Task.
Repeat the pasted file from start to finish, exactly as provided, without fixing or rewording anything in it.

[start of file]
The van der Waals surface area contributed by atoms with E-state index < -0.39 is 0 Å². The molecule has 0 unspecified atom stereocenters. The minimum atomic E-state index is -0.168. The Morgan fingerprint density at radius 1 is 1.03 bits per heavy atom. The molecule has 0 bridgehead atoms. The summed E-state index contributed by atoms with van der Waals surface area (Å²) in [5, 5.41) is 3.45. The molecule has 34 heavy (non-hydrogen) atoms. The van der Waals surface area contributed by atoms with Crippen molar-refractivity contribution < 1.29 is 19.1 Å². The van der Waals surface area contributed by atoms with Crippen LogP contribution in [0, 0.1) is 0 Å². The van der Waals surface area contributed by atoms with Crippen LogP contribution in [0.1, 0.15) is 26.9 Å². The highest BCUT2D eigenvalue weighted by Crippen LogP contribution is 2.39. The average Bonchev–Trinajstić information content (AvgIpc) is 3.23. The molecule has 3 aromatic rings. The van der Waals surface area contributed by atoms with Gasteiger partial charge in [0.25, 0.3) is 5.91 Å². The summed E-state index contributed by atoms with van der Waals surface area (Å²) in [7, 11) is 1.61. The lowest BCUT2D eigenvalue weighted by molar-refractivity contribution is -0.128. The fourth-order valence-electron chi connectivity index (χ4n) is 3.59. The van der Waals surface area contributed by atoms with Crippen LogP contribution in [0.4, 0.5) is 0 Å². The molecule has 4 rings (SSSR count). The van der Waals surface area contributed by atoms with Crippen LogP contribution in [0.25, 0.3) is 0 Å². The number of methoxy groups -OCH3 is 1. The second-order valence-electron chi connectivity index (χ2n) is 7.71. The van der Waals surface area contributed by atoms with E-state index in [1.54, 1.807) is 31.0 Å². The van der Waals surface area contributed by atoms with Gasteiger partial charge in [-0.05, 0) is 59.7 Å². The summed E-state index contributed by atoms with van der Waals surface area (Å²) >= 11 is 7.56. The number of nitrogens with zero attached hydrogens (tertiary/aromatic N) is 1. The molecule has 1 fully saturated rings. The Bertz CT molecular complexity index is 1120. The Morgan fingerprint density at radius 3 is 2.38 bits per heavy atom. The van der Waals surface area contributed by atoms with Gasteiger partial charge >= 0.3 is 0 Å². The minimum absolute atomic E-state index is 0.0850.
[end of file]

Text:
The van der Waals surface area contributed by atoms with E-state index < -0.39 is 0 Å². The molecule has 0 unspecified atom stereocenters. The minimum atomic E-state index is -0.168. The Morgan fingerprint density at radius 1 is 1.03 bits per heavy atom. The molecule has 0 bridgehead atoms. The summed E-state index contributed by atoms with van der Waals surface area (Å²) in [5, 5.41) is 3.45. The molecule has 34 heavy (non-hydrogen) atoms. The van der Waals surface area contributed by atoms with Crippen molar-refractivity contribution < 1.29 is 19.1 Å². The van der Waals surface area contributed by atoms with Crippen LogP contribution in [0, 0.1) is 0 Å². The van der Waals surface area contributed by atoms with Crippen LogP contribution in [0.1, 0.15) is 26.9 Å². The highest BCUT2D eigenvalue weighted by Crippen LogP contribution is 2.39. The average Bonchev–Trinajstić information content (AvgIpc) is 3.23. The molecule has 3 aromatic rings. The van der Waals surface area contributed by atoms with Gasteiger partial charge in [0.25, 0.3) is 5.91 Å². The summed E-state index contributed by atoms with van der Waals surface area (Å²) in [7, 11) is 1.61. The lowest BCUT2D eigenvalue weighted by molar-refractivity contribution is -0.128. The fourth-order valence-electron chi connectivity index (χ4n) is 3.59. The van der Waals surface area contributed by atoms with Crippen LogP contribution in [0.4, 0.5) is 0 Å². The molecule has 4 rings (SSSR count). The van der Waals surface area contributed by atoms with Crippen LogP contribution in [0.25, 0.3) is 0 Å². The number of methoxy groups -OCH3 is 1. The second-order valence-electron chi connectivity index (χ2n) is 7.71. The van der Waals surface area contributed by atoms with E-state index in [1.54, 1.807) is 31.0 Å². The van der Waals surface area contributed by atoms with Gasteiger partial charge in [-0.05, 0) is 59.7 Å². The summed E-state index contributed by atoms with van der Waals surface area (Å²) >= 11 is 7.56. The number of nitrogens with zero attached hydrogens (tertiary/aromatic N) is 1. The molecule has 1 fully saturated rings. The Bertz CT molecular complexity index is 1120. The Morgan fingerprint density at radius 3 is 2.38 bits per heavy atom. The van der Waals surface area contributed by atoms with Gasteiger partial charge >= 0.3 is 0 Å². The minimum absolute atomic E-state index is 0.0850.